Thanks to the support of Patagonia Boston and a Patagonia Enviro Internship grant, I am grateful to be volunteering with the farm staff at Gaining Ground for four weeks this summer. Everywhere I turn I see signs of ecosystem health.
A shark has to keep moving in order to survive. Without the constant stream of water, they suffocate and die. Likewise, millennials share a common inability to be at rest. Instead of occupying our minds with daytime television and outdated sitcoms, we, SHARK, a group of five Acton-Boxborough high school seniors, choose to farm.
Market season is upon us. Tomatoes are ripening up and our fall plants are going in the ground this week. Here are a few highlights from our three markets in Lowell and Concord where we directly distribute our produce.
We are off to a great start at our two markets for Head Start families in Lowell. At one site, we serve approximately 23-28 families each week. At our first market we found a caterpillar on the fennel, which was adopted by a classroom, heard many food stories and saw many children happily eating the snap peas and broccoli out of hand. A mom who is Vietnamese American was excited to see the fennel for her pho soup.
After the completion of our five year strategic plan, “Dig Deeper,” the Gaining Ground board tackled the question: “What’s Next?” The 2017 Plan, “Expanding Our Reach and Impact,” presents fitting and exciting challenges for Gaining Ground.
This summer the Gaining Ground board welcomed two new talented members, Jen Flint and Polly Vanasse.
Thanks to improved farming practices and expanded infrastructure, for the first time ever Gaining Ground has donated produce each month this year and started full-season distribution earlier in June than previous years.
We donate to a mix of organizations that provide food pantries and/or meal programs in a variety of locations. This year, our full-time recipient partner organizations include:
- Food Pantry and Meals: Open Table (Concord/Maynard)
- Food Pantry: Bedford Food Pantry, Loaves and Fishes (Ayer), Rosie’s Place (Boston), Sudbury Food Pantry, Westford Housing Community
- Meal Programs: House of Hope (Lowell), Lowell Transitional Living Center, Pine Street Inn (Boston)
- Free Markets: Food for Families (Concord); Head Start (two locations in Lowell)
Everyone always talks about how high school is such a blur—a crazy, fun, busy blur. Upon graduating, we can confirm this. But there were the days where it all slowed down. On many of these days, we were on the farm.
This year, Farm Manager Doug Wolcik, Assistant Farm Manager Hannah Lawson, and Market Manager Paula Jordan are leading a strong, enthusiastic team. We welcome Sage Hess and Alex MacLellan as field crew members, Blair Kimble as a summer field hand and volunteer supporter, and Macayla Cote as market intern.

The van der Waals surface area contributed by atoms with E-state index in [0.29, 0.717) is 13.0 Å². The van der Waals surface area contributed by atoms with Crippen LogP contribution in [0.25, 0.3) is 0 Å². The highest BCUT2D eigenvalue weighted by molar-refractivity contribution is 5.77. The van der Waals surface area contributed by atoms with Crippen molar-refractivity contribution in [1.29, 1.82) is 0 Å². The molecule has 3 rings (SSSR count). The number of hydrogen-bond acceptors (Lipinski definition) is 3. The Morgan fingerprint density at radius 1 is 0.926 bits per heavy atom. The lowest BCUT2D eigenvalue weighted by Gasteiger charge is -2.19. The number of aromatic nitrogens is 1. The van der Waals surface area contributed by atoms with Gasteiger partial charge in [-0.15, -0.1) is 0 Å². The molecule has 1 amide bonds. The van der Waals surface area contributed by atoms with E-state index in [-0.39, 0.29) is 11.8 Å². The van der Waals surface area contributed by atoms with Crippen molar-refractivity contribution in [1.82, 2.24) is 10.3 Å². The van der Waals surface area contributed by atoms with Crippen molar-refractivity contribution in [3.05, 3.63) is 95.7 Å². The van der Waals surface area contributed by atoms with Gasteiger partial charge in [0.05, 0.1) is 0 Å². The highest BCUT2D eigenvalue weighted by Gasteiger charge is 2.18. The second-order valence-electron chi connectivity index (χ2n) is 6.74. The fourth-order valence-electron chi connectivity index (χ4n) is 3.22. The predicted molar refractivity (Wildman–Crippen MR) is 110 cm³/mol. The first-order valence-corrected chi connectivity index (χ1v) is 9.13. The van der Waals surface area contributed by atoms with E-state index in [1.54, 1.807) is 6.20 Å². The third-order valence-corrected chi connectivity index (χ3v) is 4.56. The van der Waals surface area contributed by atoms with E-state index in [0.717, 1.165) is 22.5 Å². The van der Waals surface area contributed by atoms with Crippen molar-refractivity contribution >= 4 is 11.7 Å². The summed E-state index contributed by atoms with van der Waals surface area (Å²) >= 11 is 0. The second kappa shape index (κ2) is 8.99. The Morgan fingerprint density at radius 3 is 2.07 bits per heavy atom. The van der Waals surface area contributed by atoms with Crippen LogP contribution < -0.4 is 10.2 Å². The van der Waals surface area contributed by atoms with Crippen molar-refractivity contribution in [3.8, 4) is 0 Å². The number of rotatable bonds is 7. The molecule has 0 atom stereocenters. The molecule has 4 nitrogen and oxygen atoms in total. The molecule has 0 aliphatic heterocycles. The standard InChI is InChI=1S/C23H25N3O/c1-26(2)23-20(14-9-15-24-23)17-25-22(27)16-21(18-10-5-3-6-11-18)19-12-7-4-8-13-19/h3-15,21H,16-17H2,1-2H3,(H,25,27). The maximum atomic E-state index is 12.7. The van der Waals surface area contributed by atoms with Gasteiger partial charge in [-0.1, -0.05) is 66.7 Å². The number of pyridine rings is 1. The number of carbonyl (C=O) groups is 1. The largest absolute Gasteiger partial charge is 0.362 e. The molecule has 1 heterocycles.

For more than 20 years, students from local schools have helped fight hunger by participating in our Read for Seeds program. This is an annual read-a-thon that links fundraising, education, and community action. Since its inception, Read for Seeds has raised more than $120,000 and helped buy the seeds to grow almost a half million pounds of organic produce for hunger relief.
For the second year, Gaining Ground will participate in the Three Squares New England Ride for Food, a bike ride that raises funds to eliminate hunger in New England. Last year Gaining Ground fielded a team of 16 riders who raised over $21,000 to support our programs!
Will you join us this year?
I definitely know that I love my job when I am more excited than ever for the growing season to begin, my fifth at Gaining Ground. And by “begin” I mean “continue,” as we have been harvesting and distributing fresh produce throughout the winter months.
At the end of last season, we finally decided to go for it. We took the leap to transition the farm into permanent no-till raised beds. “No-till” is the practice of growing crops without disturbing the soil. We discovered this method after constructing our first hoop house late in the winter of 2013.
After eight seasons with us, Kayleigh Boyle has moved on to Gibbet Hill Farm in Groton. We’re grateful for her many contributions here and wish her well in her next stages of growth.
Gaining Ground has been part of my life since I was 22. It is hard to believe it’s been eight years. I remember so clearly meeting the farm coordinator, Verena Wieloch, for the first time and taking a walk through the snow-covered March fields. She reassured me that it didn’t look like much at the time, but just wait until the fields were in full bloom.
Improving Soil, Increasing Yields
In 2014, Gaining Ground was awarded a $30,000 three-year grant from the Winning Home Foundation to be used for a soil revitalization project. Winning Home is a private, non-profit charitable organization that provides services and support to children and their families who are economically, socially, physically, emotionally, or mentally handicapped or disadvantaged.
For the first time ever, we grew and harvested fresh produce throughout the winter, thanks to improved infrastructure and evolving farming practices. Just as the crops were ready to pick, we discovered that Mill City Grows in Lowell was in short supply of fresh, locally grown vegetables for its nutritional cooking classes.
Did you volunteer at Gaining Ground last year? If so, you were one of more than 3,000 volunteers who contributed to 7,500-plus hours of planting, weeding, watering, and carefully tending the rainbow of produce on Gaining Ground’s farm.